Hillel International’s Ezra Fellowship and our work with Mechon Hadar.
By Rabbi Jason Rubenstein
I’m here today – teaching at Hadar, writing in eJP – because the Hillel I went to didn’t draw lines between engagement and Jewish learning. Friendships were forged through existential conversations about Rabbi Akiva. Couples met and fell in love planning Shabbat services. Online political discussions cited the messages of the Jewish calendar and quotes from the Talmud. In the first years of the last decade, Harvard Hillel’s cultural DNA was as a beit midrash – a place of inquiry and exploration with the tools of the Jewish tradition and the companionship of my peers.
Over the past two years, Hillel International has been training cohorts of Ezra fellows – engagement professionals who can make content relatable and make relationships contentful, providing the educational experience that was so formative to me and my closest friends to another generation of Jewish college students. Hadar has provided the Jewish textual heart of the program, immersing the Ezra fellows in beit midrash experiences that they then share with their students back on campus.
You might be thinking, “A beit midrash is a place for studying Judaism, which is only interesting to insiders. A beit midrash can’t engage people.” Each part of that sentence is nearly the opposite of the truth. Let me elucidate just four reasons why:
- A beit midrash isn’t a place. A beit midrash can pop up in a living room for an hour, a lounge for an evening, or like Hadar’s in the rented sanctuary of a Reconstructionist synagogue. A beit midrash is a programming modality. And it’s a great programming modality. The heart of the beit midrash is havruta, when two people build a relationship through the shared project of making a text come alive. Given the right framing, a havruta raises personal questions, with participants digging deep to resonate with ideas. At the end of an hour, participants know their havruta-partner more intimately than someone they met at a standard social event.
- A beit midrash isn’t for studying Judaism. A beit midrash is for figuring out how to be a person and a Jew, with the help of other people and the Jewish tradition. As one Ezra participant put it, “there are the experiences where you really resonate with the text, you are able to derive a lot of meaning from what is being said and apply it to many aspects of your and your student’s lives.” When a beit midrash is working, it’s an experience of study that is equal parts intellectually challenging, personally meaningful, and relationship-building.
- A beit midrash isn’t only for insiders. A beit midrash is for anyone who enjoys other people, enjoys thinking hard, and is open to multiple perspectives. They don’t even have to be Jewish. Think of a mash-up between a party and a library, or a salon and a bagel brunch. A thriving beit midrash doesn’t just tolerate those often thought of as “outsiders,” it needs them and their ideas.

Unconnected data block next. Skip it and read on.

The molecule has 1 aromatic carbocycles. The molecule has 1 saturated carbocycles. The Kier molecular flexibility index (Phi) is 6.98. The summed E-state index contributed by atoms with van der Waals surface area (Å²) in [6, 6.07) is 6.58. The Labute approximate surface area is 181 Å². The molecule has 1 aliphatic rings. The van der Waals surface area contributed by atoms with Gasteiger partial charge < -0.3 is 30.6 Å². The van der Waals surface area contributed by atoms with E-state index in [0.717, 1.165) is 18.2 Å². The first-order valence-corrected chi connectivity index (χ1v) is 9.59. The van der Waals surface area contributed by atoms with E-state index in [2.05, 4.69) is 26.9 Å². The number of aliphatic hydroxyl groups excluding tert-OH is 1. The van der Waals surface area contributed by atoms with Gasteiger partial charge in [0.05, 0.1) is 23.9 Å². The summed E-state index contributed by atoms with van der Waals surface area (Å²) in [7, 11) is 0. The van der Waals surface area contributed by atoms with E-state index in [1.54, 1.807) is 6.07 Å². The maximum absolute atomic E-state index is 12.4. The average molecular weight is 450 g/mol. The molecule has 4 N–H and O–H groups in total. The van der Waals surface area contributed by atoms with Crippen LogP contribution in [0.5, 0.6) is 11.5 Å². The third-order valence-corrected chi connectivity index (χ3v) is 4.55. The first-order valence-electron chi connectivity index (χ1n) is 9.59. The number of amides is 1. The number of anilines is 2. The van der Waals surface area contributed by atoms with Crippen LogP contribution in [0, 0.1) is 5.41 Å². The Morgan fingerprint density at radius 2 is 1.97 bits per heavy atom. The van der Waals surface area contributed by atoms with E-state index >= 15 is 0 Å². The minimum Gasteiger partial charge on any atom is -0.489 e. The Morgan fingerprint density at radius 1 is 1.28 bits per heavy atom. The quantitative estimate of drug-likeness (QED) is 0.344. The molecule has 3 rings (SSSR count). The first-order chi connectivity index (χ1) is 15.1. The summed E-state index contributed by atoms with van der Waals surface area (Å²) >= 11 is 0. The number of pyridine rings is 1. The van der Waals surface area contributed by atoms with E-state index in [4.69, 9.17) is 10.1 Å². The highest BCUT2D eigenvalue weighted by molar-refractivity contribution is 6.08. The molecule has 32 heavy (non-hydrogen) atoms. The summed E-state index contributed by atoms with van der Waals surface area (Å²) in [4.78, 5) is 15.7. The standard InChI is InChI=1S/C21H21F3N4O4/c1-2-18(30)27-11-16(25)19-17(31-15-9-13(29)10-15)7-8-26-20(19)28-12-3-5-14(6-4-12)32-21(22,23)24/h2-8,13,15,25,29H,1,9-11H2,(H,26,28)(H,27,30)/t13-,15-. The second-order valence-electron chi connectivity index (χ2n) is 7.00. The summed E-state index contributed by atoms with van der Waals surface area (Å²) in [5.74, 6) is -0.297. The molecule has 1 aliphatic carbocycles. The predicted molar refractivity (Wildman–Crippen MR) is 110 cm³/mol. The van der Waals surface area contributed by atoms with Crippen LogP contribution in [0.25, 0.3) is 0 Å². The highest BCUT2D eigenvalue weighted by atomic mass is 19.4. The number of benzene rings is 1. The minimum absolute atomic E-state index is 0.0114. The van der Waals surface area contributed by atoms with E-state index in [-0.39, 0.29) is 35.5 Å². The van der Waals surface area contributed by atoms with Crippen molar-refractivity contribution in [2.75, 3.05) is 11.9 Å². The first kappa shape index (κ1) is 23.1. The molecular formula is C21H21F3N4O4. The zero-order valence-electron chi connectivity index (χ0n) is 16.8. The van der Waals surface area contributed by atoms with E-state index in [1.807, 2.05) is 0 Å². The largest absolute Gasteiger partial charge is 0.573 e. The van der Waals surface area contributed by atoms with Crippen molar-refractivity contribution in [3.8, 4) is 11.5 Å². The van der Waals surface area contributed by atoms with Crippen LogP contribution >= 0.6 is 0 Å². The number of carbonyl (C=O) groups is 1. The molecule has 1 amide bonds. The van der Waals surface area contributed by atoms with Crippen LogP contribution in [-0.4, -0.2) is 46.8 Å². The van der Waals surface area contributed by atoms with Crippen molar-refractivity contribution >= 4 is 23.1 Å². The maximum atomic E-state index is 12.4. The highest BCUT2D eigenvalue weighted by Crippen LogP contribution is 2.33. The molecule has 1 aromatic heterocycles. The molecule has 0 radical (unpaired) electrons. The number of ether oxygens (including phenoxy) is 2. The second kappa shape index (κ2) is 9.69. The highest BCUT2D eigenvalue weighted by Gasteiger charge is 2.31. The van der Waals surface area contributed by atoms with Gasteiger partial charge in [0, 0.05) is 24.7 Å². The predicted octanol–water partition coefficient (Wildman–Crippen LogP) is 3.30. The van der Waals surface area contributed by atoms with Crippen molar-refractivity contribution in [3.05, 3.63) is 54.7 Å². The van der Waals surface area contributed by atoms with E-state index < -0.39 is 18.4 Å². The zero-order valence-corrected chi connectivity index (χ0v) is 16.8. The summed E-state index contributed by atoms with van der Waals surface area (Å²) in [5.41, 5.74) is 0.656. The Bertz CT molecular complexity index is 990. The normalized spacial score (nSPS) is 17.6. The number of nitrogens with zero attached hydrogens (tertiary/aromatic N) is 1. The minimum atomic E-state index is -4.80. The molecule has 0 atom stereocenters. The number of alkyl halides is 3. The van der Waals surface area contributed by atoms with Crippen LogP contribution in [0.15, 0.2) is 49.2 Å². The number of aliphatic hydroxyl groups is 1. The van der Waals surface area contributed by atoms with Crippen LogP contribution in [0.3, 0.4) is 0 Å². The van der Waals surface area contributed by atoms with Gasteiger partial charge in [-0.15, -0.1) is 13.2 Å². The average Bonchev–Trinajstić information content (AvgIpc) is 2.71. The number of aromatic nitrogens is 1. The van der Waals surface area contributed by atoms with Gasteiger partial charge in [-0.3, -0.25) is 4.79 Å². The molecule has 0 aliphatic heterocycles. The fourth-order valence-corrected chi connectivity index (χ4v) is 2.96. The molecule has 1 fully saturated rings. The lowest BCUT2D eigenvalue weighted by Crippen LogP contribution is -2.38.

- A beit midrash engages people quickly and authentically. Ezra fellows talk again and again about how their beit midrash experience changes the way they do engagement work. Working together to figure something out creates relationships that are about something, that have a shared referent, with authenticity, purpose, and depth.
This theory and practice of a beit midrash has major implications: namely, that beit midrash should be a mode of programming employed by many, many Jewish organizations. What does it take to run a beit midrash? About 10 square ft per participant, 10 cents of xeroxes per participant, and a facilitator who can teach text and can teach people. That’s a lot of human capital – and it’s what the Ezra Fellowship is creating.
Judaism has a lot of competition for the time, resources, and energy of Americans – perhaps nowhere more so than on college campuses. To succeed we need to identify our main value-add, something that students won’t find elsewhere. Campuses are home to dozens of student groups with strong communities, and close relationships are just next door. Even in this rich context, the beit midrash’s contribution is unique: where else can students be part of a community of inquiry that’s a real community? Where can they apply the skills they’re learning in reading texts to the questions that keep them up at night, with friends who care not just about the ideas but about them as people? Only in Jewish spaces – or, more precisely, only in a beit midrash. When we think about priming the pipeline of Jewish leadership, we should make projects like the Ezra fellowship our paradigm. Its participants – and the students they reach – will be writing the articles you’ll be reading in 15 years.
The Ezra Fellowship is supported in part by the Maimonides Fund.
Rabbi Jason Rubenstein is Dean of Students at Yeshivat Hadar, where he also teaches Talmud and Jewish thought. Jason is a recipient of the 2015 Pomegranate Prize for Jewish Education; browse his podcasts and lectures here.